(lldb) expr -l Swift -- import UIKit
(lldb) expr -l Swift -- let $view = unsafeBitCast(0x7fb75d8349c0, UIView.self)
20

For Custom Classes you need to import your project

expr -l Swift -- import MyTestProject
expr -l Swift --  let $vc = unsafeBitCast(0x7fad22c066d0, ViewController.self)
expr -l Swift -- print($vc.view)
3
  • 1
    I'm getting error: no such module "MyProjectName". Any thoughts how to fix this? Aug 7, 2019 at 11:23
  • 3
    @AlexanderStepanishin try setting the thread/stack path, Example: "MyApp > Thread 1 > 12 main"
    – Juanmi
    Feb 10, 2020 at 17:42
  • @AlexanderStepanishin you need to hit a breakpoint. It won't work if you interrupt the flow by pressing the Debug Memory Graph button in xCode. Jan 31 at 13:14
14

Objective-C version

po ((MKPinAnnotationView *)0x7df67c50).alpha
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  • 2
    This worked perfectly for me. In my case I was in the Debug View Hierarchy view, right clicked on a view, then selected Print description of.... That gave me a memory address and type I could drop into the code above. Nice to know that the visual debugger puts the console into an Obj-C frame.
    – Trev14
    Jan 18, 2019 at 21:09
13

As of Xcode 8/Swift 3, here's what worked for me. (This is based off @sfaxon's answer.)

(lldb) expr -l Swift -- import UIKit
(lldb) expr -l Swift -- let $nav = unsafeBitCast(0x1030ff000, to: UINavigationController.self)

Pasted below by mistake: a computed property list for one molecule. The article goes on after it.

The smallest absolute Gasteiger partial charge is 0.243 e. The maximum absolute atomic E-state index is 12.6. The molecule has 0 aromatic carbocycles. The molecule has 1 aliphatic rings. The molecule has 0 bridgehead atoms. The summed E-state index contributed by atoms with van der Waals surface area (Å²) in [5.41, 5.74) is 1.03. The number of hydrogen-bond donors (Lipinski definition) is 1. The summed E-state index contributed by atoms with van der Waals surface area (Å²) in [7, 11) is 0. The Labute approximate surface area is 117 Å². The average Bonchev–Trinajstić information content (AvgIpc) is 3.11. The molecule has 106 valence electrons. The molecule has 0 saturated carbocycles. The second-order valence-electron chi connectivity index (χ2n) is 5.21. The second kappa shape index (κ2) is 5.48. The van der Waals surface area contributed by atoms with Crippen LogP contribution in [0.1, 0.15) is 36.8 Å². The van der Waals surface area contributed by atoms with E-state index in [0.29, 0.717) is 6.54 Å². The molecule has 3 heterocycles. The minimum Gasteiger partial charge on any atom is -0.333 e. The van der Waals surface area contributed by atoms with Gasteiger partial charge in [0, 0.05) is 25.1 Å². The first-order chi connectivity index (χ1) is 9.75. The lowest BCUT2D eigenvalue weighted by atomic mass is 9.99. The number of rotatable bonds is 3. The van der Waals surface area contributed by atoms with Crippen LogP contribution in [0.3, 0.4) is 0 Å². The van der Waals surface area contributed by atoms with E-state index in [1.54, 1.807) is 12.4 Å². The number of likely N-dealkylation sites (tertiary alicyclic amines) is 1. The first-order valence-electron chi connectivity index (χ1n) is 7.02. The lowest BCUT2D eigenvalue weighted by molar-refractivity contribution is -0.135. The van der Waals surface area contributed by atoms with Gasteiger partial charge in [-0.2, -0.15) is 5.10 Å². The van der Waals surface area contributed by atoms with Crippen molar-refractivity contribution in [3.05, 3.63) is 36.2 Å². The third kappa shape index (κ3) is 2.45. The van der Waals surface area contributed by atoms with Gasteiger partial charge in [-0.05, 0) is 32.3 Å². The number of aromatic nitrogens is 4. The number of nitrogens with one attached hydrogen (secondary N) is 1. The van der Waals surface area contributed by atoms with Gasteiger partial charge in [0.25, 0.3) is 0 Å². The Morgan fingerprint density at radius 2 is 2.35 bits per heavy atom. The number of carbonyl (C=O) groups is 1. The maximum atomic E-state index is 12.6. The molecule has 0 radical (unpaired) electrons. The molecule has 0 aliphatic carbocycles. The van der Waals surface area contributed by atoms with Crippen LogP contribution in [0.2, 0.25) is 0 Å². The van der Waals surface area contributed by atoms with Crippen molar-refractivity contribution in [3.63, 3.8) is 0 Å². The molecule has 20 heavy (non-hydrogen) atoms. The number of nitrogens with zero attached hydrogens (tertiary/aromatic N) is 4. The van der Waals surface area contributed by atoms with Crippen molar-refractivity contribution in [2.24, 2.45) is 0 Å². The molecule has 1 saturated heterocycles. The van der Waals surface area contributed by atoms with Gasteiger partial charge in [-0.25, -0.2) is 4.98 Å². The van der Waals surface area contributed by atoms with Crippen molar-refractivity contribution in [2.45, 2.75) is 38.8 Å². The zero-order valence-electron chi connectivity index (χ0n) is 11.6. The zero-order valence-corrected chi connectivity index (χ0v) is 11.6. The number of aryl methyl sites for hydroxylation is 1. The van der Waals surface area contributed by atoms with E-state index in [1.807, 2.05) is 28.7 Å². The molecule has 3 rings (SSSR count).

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10

Thanks to all the answers above, unsafeBitCast also works well with Xcode 8.3.2 / Swift 3 / macOS / Cocoa Application.

Memorize an address of current instance

(lldb) p tabView.controlTint
(NSControlTint) $R10 = defaultControlTint

(lldb) p self
(LearningStoryboard.NSTabViewController) $R11 = 0x00006080000e2280 {
.....

Later, examine them

(lldb) p unsafeBitCast(0x00006080000e2280, to: NSTabViewController.self).tabView.controlTint
(NSControlTint) $R20 = graphiteControlTint

(lldb) p $R11.tabView.controlTint
(NSControlTint) $R21 = graphiteControlTint

If something like this happens

(lldb) p unsafeBitCast(0x00006080000e2280, to: NSTabViewController.self).tabView.controlTint
error: use of undeclared identifier 'to'

(lldb) p $R11.tabView.controlTint 
error: use of undeclared identifier '$R11'

make sure that choose one of the stack frames of Swift source code rather than assembler one.

It is likely to happen when the application was paused by clicking a Pause button or stopped with an exception. By choosing a stack frame accordingly, let lldb infer a proper programing language.